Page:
I practiced yoga for nearly seven years before I was introduced to the idea of modifying my asana (posture) practice during my menstruation. In Bikram yoga, a style of yoga in which the room is heated to 98 degrees with 60% humidity, no teacher had ever mentioned to me or discussed during class that it might be beneficial to practice differently during my moon cycle. To be sure, even if a teacher had mentioned it to me, I likely would have blown the idea off entirely, as I wanted my practice to be very athletic and at the time viewed my period as something that was already an interruption in my life off my mat—why would I want to change my practice for it, too?
Like many women who have deepened and shifted their relationship to their menstrual cycle, it took a scary diagnosis (severe cervical dysplasia) from my gynecologist to make me take another look at how I was thinking about and treating my womb. Suddenly, I began to wonder if my own beliefs and attitude about my blood, about my uterus, about my womb, had in some way contributed to abnormal cell growth on my cervix, cell growth that might turn into cancer.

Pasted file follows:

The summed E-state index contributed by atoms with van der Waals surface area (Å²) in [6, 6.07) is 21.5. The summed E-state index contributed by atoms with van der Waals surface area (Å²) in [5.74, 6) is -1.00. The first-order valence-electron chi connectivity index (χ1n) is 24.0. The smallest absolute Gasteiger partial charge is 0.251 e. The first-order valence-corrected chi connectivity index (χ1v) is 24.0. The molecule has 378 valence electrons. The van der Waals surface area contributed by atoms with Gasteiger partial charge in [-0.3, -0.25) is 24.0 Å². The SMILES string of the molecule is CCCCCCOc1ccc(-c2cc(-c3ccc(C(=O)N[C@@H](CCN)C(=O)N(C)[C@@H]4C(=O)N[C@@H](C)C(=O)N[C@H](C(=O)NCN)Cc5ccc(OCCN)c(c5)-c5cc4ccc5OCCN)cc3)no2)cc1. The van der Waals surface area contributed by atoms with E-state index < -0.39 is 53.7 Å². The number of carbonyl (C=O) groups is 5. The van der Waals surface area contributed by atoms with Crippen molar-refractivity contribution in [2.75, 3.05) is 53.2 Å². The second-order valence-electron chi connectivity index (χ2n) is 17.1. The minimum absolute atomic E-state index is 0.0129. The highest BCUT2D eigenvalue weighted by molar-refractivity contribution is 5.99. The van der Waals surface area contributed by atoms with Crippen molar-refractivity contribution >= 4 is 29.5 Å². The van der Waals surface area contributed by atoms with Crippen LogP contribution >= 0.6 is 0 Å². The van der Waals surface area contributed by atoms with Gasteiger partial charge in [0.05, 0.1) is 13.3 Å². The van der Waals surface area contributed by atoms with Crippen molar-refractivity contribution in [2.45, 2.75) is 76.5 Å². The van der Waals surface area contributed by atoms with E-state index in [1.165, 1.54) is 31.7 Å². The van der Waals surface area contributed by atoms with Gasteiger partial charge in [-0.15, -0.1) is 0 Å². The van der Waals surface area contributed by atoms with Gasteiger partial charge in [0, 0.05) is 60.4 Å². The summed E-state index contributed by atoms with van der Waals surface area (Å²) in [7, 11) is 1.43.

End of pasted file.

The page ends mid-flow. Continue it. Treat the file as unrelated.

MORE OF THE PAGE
Over the next few months, I threw away my tampons and traded them out for pads. I began sitting and visualizing my uterus, my cervix, my blood; rather than thinking of my blood as ugly, I pictured my womb and the blood that came each month as something lovely, perhaps even beautiful. I went to a Chinese herbalist, I added more live food and probiotics to my diet, and I waited (and prayed) for six months to find out if it was possible for my cervix to heal without being cut into.
In addition, I shifted the way that I practiced when it was my blood time. Somewhat reluctantly, I added restorative poses into my practice for the first few days of my cycle; and much to my surprise, I really enjoyed that. It felt as if, suddenly, I had permission to rest, permission to really be quiet and still with me and my womb. I know I’m not alone when I recognize that it isn’t easy for me to take time for myself, to offer support and care to me. And yet, we all so need and deserve that.
Six months later, to the utter shock of my doctor, there were no more signs of abnormal cell growth on my cervix. He became extremely interested in what I had done, as he’d never before seen such severe cervical dysplasia return to normal in such a relatively short time.
I believe that our relationship to our womb, to our blood, to our body—it is vital to our wellbeing, and often overlooked. While I uphold and support all of the ways in which women choose to engage with their moon time, I offer you this sweet sequence of restorative postures as a tool that I hope will serve you as much as it has served me. I encourage you to offer this to yourself as you would offer it to one of your dearest friends, and through it, may you come to rest in your Self as Divine.
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